To aid in the prevention of tooth decay, and protect teeth and roots against cavities.
* While a particular model/version may be used as an example in this method, any current or past model/version from the same series may also be used. Please consult a sales associate to discuss the most current instrumentation and software available.
We used the Brookfield RVYR-1 Rheometer, with EZ-YieldTM v1.4 software for automated instrument control and data acquisition. The YR-1 performs yield stress tests, which determine the stress that must be applied to make a material flow. The corresponding apparent yield strain is the deformation at which the sample structure breaks down - and at which the sample flows. The product was squeezed out of the tube into a 50 mL beaker, where it was tested. The spindle was immersed in a fresh part of the sample for each trial. The spindle was cleaned before each trial. Representative data from the analyses are shown in Figure 1, below:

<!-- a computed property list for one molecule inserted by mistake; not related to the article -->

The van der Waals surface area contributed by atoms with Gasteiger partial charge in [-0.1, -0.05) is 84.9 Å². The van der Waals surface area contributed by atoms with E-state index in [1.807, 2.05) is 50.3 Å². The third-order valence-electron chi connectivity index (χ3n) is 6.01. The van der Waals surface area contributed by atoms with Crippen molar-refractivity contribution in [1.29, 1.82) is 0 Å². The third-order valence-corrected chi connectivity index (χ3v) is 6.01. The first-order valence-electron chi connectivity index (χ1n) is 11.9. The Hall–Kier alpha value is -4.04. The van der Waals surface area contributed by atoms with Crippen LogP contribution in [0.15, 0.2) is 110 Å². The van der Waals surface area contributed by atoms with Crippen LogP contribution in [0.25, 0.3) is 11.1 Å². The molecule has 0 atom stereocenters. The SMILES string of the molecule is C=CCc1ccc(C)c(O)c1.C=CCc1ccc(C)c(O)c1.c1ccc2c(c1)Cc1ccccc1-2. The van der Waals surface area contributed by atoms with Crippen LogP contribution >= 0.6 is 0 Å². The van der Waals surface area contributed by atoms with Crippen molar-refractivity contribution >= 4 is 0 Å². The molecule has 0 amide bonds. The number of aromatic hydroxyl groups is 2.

Figure 1: Toothpastes A and B at Room Temperature (70-72°F).
Figure 1 demonstrates Stress (Pa) vs. Apparent Strain (rad) of Toothpastes A and B at 1 rpm. Testing with the RVYR-I and the V-74 vane spindle at 1 rpm produced on-scale results. The stiffness or firmness of the material is reflected in the slope or steepness of the stress-strain curve. The yield stress is the maximum stress, in each run. Toothpaste A's yield stress (229 Pa) was significantly higher than toothpaste B's yield stress (119 Pa). This translates into Toothpaste A being able to keep its structure while under more stress than Toothpaste B. The results were repeatable.